Talk:Data sharing

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Goal of the article[edit]

The goal is to provide information to students and others interested in scientific research about the policies required by funding agencies and peer-reviewed journals. This article seeks to answer questions such as:

  • What is data sharing?
  • How is data sharing related to data archiving?
  • What data has to be shared?
  • What agencies and organizations require data to be shared?
  • What happens when authors refuse to share data?

Feel free to improve the article. RonCram 02:32, 21 April 2007 (UTC)

Relation of the requirement of data sharing to the "Open Access" movement[edit]

The article could be improved by a discussing the relationship between data sharing and the Open Access movement. It is my understanding that the Open Access movement shares the same values that underlie the requirement to share data, but extends the idea to publishing research articles so they are free of charge. While data sharing is not controversial by itself, Open Access could be considered so. For those wishing to improve the article, you might look into this aspect. [1] RonCram 20:13, 25 April 2007 (UTC)

International policies on data sharing[edit]

I will add more information on international policies. Please be patient. RonCram 14:42, 7 September 2007 (UTC)

Article is too universal in claims and needs to be qualified[edit]

In the absence of contractural, legal or institutional requirements governing the availability of raw data, investigators have the sole right to make decisions regarding the sharing of raw data and other proprietary research products (computer programs, designs, photographs, etc.)

It is an exaggeration to conclude that researchers who limit distribution of raw data are violating fundamental principles of science. Valid reasons to restrict access to raw data and documentation include:

1. Protecting the privacy of sources. 2. Maintaining non-disclosure agreements. 3. Maintaining individual patient/victim confidentiality. 4. Maintaining competitive advantage on grant proposals, future discoveries, and new product development. 5. Protecting investment acquiring the raw data. 6. Avoiding costs incurred in sharing the data. 7. Avoiding misuse/misinterpretation leading to legal liabilities.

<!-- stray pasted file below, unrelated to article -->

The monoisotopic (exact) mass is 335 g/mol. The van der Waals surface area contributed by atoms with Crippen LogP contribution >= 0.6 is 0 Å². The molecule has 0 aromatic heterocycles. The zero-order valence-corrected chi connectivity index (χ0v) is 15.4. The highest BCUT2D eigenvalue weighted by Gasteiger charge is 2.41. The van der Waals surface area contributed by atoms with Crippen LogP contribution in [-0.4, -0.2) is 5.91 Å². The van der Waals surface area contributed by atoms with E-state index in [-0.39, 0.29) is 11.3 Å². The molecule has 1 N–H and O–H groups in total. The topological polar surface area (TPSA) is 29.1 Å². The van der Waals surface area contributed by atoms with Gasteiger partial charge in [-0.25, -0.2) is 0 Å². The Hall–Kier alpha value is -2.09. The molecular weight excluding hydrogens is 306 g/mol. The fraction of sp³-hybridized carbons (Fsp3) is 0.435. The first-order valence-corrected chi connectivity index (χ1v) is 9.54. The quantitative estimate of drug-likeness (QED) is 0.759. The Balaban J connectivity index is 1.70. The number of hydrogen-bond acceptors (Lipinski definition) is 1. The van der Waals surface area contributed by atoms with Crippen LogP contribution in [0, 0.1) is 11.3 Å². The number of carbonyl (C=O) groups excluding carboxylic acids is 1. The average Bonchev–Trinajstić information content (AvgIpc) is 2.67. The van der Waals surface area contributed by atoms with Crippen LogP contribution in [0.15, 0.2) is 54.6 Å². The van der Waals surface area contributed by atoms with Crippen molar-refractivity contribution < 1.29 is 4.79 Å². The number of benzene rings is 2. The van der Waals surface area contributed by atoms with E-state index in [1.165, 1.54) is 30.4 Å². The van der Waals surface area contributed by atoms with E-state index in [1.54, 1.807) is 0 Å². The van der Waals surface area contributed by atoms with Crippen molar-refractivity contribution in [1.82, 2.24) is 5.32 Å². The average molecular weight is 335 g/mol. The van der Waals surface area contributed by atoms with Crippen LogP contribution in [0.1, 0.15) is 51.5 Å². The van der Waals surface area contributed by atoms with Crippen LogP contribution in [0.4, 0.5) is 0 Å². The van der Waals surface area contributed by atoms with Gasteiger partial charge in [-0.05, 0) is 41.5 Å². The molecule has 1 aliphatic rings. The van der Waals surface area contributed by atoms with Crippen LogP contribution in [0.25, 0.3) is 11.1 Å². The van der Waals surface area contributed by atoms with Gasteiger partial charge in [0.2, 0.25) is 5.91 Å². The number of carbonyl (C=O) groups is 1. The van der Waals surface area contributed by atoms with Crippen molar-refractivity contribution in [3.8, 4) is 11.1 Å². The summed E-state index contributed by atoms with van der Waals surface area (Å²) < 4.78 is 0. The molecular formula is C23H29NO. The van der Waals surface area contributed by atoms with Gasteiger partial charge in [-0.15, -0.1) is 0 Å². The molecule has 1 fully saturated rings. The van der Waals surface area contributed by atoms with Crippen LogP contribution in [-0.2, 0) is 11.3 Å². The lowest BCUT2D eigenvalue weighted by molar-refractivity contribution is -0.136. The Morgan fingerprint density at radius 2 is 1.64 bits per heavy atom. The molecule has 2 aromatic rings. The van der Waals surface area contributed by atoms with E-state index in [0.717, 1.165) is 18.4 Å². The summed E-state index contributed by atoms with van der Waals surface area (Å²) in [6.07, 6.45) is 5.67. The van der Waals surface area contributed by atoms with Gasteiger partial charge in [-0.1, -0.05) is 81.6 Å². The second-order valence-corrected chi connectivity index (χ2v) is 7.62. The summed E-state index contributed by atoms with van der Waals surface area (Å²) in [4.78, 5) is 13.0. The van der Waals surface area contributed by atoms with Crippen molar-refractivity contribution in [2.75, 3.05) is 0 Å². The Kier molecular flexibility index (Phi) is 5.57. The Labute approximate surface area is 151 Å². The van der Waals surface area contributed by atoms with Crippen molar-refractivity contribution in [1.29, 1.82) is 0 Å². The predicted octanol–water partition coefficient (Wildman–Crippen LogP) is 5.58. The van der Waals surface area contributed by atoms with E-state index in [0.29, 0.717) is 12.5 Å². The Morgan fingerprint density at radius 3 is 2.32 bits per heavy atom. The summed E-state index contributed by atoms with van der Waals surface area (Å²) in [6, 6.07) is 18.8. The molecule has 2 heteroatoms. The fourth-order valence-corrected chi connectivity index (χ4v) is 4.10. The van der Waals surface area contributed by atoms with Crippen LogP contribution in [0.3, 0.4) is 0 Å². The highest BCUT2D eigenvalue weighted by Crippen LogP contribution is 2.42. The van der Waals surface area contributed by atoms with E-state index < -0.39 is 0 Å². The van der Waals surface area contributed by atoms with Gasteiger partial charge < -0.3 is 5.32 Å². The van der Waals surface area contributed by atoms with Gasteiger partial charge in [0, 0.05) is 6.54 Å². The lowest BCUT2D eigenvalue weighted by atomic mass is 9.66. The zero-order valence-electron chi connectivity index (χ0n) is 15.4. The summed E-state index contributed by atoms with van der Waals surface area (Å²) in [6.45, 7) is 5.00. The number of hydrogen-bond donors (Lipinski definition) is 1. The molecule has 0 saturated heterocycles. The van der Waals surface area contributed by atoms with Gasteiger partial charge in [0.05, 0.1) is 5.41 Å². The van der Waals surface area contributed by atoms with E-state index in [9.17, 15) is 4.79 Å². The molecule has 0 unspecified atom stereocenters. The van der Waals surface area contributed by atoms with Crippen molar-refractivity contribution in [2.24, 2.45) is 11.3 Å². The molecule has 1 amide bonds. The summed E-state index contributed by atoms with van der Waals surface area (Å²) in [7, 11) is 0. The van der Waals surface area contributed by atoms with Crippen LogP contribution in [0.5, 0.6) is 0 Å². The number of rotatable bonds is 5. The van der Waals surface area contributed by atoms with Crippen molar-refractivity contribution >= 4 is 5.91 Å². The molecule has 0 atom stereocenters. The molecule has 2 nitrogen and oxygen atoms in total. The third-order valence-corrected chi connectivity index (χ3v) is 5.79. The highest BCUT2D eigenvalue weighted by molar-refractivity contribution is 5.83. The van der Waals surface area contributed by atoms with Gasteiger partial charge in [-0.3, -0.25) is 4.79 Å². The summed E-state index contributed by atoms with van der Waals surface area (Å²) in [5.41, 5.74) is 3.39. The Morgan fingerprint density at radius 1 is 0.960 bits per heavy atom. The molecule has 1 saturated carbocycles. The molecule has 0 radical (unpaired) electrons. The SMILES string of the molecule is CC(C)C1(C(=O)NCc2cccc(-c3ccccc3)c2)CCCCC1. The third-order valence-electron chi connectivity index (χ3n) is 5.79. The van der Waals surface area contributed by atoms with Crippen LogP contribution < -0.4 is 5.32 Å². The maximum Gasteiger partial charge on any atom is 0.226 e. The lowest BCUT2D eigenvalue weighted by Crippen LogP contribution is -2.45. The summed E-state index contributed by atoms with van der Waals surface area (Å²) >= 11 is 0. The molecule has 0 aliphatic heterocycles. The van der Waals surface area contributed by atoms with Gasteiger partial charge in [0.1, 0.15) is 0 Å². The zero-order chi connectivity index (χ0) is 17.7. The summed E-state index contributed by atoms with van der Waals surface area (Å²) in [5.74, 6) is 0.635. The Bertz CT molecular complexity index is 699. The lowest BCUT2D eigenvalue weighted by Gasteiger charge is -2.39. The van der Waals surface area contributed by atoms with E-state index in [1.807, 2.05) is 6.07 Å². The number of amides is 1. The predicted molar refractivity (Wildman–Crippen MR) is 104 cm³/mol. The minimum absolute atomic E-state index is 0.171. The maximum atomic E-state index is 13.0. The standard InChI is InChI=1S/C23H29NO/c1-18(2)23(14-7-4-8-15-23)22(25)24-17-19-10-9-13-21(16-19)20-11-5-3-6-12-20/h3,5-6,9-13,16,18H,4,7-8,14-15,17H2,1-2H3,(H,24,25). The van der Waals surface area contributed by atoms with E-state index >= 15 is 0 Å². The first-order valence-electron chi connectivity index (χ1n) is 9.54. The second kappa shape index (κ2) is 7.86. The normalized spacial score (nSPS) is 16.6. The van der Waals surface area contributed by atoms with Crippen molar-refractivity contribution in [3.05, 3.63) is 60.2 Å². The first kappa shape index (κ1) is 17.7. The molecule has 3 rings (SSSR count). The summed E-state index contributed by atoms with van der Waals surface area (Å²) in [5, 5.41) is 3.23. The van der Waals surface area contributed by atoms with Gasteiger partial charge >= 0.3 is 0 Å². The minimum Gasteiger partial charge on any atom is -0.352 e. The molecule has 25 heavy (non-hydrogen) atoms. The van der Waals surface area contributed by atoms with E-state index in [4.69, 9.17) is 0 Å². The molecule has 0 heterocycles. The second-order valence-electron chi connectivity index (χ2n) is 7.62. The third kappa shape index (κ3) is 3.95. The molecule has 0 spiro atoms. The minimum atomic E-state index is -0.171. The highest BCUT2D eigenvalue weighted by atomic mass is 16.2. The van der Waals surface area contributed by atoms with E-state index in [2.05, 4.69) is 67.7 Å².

In the absence of contractural, legal or institutional requirements, access to the raw data, computer programs, documentation, or other proprietary products of scientific research is at the discretion of the investigators. Scientists are often willing to share with other scientists who have developed a trust relationship and offer possibility for mutual benefit from the sharing relationship. Benefits that commonly induce researchers to share proprietary data or other research products include:

1. Hope of discoveries leading to jointly authored publications unlikely to occur otherwise. 2. Possibility of securing additional funding. 3. Acknowledgements in peer-reviewed publications. 4. Greater awareness of the scientist’s contributions. 5. Maximal use made of live animal studies. 6. Overt quid pro quo exchanges of one research product for another (or for money).

Trust, goodwill, and mutual admiration are the bedrock of this kind of scientific collaboration.

The scientific method requires a description of experimental methods sufficient to reproduce the results. It does not require complete sharing of data to any third party that asks for it. Michael Courtney (talk) 13:07, 27 March 2008 (UTC)